These past two years have been absolutely brutal, and the hard truth is that it’s not likely to get any easier for a while. While the pandemic is being better managed right now, the economy has taken a massive hit, and inflation is out of control. Now, a new survey suggests 64 percent of Americans are living paycheck to paycheck, showing that even wealthier Americans are feeling the pinch economically.
A new LendingClub report shows that even though wage growth is higher than it’s been, the increase in the cost of living and the rapid jump in inflation (it has shot up so fast, it’s growing at the fastest pace in over 40 years) has made wage gains, well, not wage gains at all. While Americans are making more in wages than they were a few years ago, the cost of living has outdone any benefits of wage gains.
The problem is not isolated to people who make lower wages either. The LendingClub surveyed more than 2,600 adults and discovered that 48 percent of those who earn six figures are also living paycheck to paycheck. And most people in the country are not making six figures.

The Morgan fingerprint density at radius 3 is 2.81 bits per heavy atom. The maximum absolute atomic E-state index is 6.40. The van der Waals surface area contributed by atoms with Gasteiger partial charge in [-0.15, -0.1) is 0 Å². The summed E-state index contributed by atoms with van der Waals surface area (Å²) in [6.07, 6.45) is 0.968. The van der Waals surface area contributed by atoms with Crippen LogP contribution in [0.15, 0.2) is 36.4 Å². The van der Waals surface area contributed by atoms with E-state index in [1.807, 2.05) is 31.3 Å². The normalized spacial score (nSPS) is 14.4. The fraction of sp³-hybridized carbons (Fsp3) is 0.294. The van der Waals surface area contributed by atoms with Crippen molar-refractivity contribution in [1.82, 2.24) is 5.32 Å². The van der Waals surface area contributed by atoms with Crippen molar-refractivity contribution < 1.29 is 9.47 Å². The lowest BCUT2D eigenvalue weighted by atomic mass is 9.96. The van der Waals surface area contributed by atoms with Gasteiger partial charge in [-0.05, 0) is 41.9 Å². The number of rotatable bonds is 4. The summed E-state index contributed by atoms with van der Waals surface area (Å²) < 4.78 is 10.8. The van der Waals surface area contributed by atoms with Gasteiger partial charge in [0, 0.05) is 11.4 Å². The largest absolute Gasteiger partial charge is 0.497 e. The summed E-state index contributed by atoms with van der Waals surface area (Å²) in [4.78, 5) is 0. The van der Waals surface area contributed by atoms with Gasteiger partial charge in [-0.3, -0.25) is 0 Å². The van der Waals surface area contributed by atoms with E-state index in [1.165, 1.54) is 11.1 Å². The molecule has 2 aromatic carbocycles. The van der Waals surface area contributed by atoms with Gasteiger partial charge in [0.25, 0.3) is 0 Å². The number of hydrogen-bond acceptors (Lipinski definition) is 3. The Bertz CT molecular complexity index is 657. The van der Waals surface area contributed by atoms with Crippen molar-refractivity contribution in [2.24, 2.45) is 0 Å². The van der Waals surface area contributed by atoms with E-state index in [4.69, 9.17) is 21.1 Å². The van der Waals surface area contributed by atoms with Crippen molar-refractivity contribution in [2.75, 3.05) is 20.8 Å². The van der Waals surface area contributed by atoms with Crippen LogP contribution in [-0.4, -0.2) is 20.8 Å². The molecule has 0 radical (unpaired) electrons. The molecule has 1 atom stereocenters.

“Wages are up 5.1 percent over the past year, which is trailing the pace of inflation,” Bankrate.com senior economic analyst Mark Hamrick said, according to CNBC. “Indeed, surging prices are stealing the show on the minds of consumers.”
When inflation is increasing at exponential rates and wages are rising at a much slower pace, it adds challenges for families, particularly in trying to budget for food or gas. In December of 2021, 61 percent of the population in the US was living paycheck to paycheck. At the start of 2022, that percentage rose to 64 percent.
“We are all seeing the cost of everything shooting up,” Anuj Nayar, LendingClub’s financial health officer said, according to CNBC. However, paying more for gas and groceries is hitting households particularly hard, he said.
“You’ve got to eat, you’ve got to commute; these are not discretionary expenses. ”
So, what does that mean for most of us? CNBC cites a report from the financial services website Personal Capital that reveals if Americans want “to feel financially secure,” they need to make double the current national average salary. The national salary is nearly $ 67,000 a year, so that would be something like $ 140,000, yearly. That’s not exactly chump change.